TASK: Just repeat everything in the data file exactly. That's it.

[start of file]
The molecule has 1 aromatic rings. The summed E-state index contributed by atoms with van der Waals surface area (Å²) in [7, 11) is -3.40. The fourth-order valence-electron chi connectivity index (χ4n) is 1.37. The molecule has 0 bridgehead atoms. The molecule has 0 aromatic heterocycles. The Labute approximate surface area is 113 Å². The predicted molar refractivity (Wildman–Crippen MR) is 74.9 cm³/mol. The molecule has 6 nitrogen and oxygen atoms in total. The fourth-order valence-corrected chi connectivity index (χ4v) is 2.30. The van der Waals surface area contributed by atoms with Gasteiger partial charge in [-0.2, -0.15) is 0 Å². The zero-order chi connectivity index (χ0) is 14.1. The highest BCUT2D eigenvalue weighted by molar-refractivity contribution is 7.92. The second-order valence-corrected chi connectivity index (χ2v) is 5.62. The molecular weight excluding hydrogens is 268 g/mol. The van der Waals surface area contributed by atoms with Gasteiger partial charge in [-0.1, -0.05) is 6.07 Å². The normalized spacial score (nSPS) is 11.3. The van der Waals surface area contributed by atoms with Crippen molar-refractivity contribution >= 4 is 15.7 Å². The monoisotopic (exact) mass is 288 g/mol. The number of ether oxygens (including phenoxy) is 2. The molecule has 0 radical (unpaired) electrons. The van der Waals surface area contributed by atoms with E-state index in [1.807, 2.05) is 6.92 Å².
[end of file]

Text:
The molecule has 1 aromatic rings. The summed E-state index contributed by atoms with van der Waals surface area (Å²) in [7, 11) is -3.40. The fourth-order valence-electron chi connectivity index (χ4n) is 1.37. The molecule has 0 bridgehead atoms. The molecule has 0 aromatic heterocycles. The Labute approximate surface area is 113 Å². The predicted molar refractivity (Wildman–Crippen MR) is 74.9 cm³/mol. The molecule has 6 nitrogen and oxygen atoms in total. The fourth-order valence-corrected chi connectivity index (χ4v) is 2.30. The van der Waals surface area contributed by atoms with Gasteiger partial charge in [-0.2, -0.15) is 0 Å². The zero-order chi connectivity index (χ0) is 14.1. The highest BCUT2D eigenvalue weighted by molar-refractivity contribution is 7.92. The second-order valence-corrected chi connectivity index (χ2v) is 5.62. The molecular weight excluding hydrogens is 268 g/mol. The van der Waals surface area contributed by atoms with Gasteiger partial charge in [-0.1, -0.05) is 6.07 Å². The normalized spacial score (nSPS) is 11.3. The van der Waals surface area contributed by atoms with Crippen molar-refractivity contribution >= 4 is 15.7 Å². The monoisotopic (exact) mass is 288 g/mol. The number of ether oxygens (including phenoxy) is 2. The molecule has 0 radical (unpaired) electrons. The van der Waals surface area contributed by atoms with E-state index in [1.807, 2.05) is 6.92 Å².